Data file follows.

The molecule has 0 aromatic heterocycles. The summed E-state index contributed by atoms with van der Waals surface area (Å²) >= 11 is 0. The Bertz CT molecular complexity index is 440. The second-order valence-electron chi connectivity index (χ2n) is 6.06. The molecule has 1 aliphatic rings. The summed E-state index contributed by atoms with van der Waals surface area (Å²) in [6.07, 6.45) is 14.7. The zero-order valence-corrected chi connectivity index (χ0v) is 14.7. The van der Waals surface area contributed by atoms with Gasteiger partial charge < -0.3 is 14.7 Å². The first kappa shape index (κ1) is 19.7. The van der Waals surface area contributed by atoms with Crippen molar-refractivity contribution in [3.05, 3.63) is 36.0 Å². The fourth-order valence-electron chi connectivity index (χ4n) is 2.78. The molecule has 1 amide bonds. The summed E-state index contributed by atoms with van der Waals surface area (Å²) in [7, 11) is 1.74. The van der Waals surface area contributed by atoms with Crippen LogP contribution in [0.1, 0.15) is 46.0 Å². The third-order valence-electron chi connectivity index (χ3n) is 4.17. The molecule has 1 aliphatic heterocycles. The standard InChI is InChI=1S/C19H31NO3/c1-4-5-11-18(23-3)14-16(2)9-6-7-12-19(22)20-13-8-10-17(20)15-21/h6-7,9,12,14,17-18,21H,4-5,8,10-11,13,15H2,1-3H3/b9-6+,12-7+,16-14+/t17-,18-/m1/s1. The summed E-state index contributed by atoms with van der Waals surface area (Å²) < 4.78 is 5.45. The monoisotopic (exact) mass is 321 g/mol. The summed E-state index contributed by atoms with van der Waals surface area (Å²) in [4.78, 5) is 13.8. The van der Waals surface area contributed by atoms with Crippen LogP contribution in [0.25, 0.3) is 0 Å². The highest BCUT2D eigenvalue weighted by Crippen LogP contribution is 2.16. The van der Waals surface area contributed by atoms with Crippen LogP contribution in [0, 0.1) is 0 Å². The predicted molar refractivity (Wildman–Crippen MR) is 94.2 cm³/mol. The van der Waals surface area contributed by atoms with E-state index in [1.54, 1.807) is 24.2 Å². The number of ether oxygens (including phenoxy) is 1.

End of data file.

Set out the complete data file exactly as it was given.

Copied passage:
The molecule has 0 aromatic heterocycles. The summed E-state index contributed by atoms with van der Waals surface area (Å²) >= 11 is 0. The Bertz CT molecular complexity index is 440. The second-order valence-electron chi connectivity index (χ2n) is 6.06. The molecule has 1 aliphatic rings. The summed E-state index contributed by atoms with van der Waals surface area (Å²) in [6.07, 6.45) is 14.7. The zero-order valence-corrected chi connectivity index (χ0v) is 14.7. The van der Waals surface area contributed by atoms with Gasteiger partial charge < -0.3 is 14.7 Å². The first kappa shape index (κ1) is 19.7. The van der Waals surface area contributed by atoms with Crippen molar-refractivity contribution in [3.05, 3.63) is 36.0 Å². The fourth-order valence-electron chi connectivity index (χ4n) is 2.78. The molecule has 1 amide bonds. The summed E-state index contributed by atoms with van der Waals surface area (Å²) in [7, 11) is 1.74. The van der Waals surface area contributed by atoms with Crippen LogP contribution in [0.1, 0.15) is 46.0 Å². The third-order valence-electron chi connectivity index (χ3n) is 4.17. The molecule has 1 aliphatic heterocycles. The standard InChI is InChI=1S/C19H31NO3/c1-4-5-11-18(23-3)14-16(2)9-6-7-12-19(22)20-13-8-10-17(20)15-21/h6-7,9,12,14,17-18,21H,4-5,8,10-11,13,15H2,1-3H3/b9-6+,12-7+,16-14+/t17-,18-/m1/s1. The summed E-state index contributed by atoms with van der Waals surface area (Å²) < 4.78 is 5.45. The monoisotopic (exact) mass is 321 g/mol. The summed E-state index contributed by atoms with van der Waals surface area (Å²) in [4.78, 5) is 13.8. The van der Waals surface area contributed by atoms with Crippen LogP contribution in [0.25, 0.3) is 0 Å². The highest BCUT2D eigenvalue weighted by Crippen LogP contribution is 2.16. The van der Waals surface area contributed by atoms with Crippen LogP contribution in [0, 0.1) is 0 Å². The predicted molar refractivity (Wildman–Crippen MR) is 94.2 cm³/mol. The van der Waals surface area contributed by atoms with E-state index in [1.54, 1.807) is 24.2 Å². The number of ether oxygens (including phenoxy) is 1.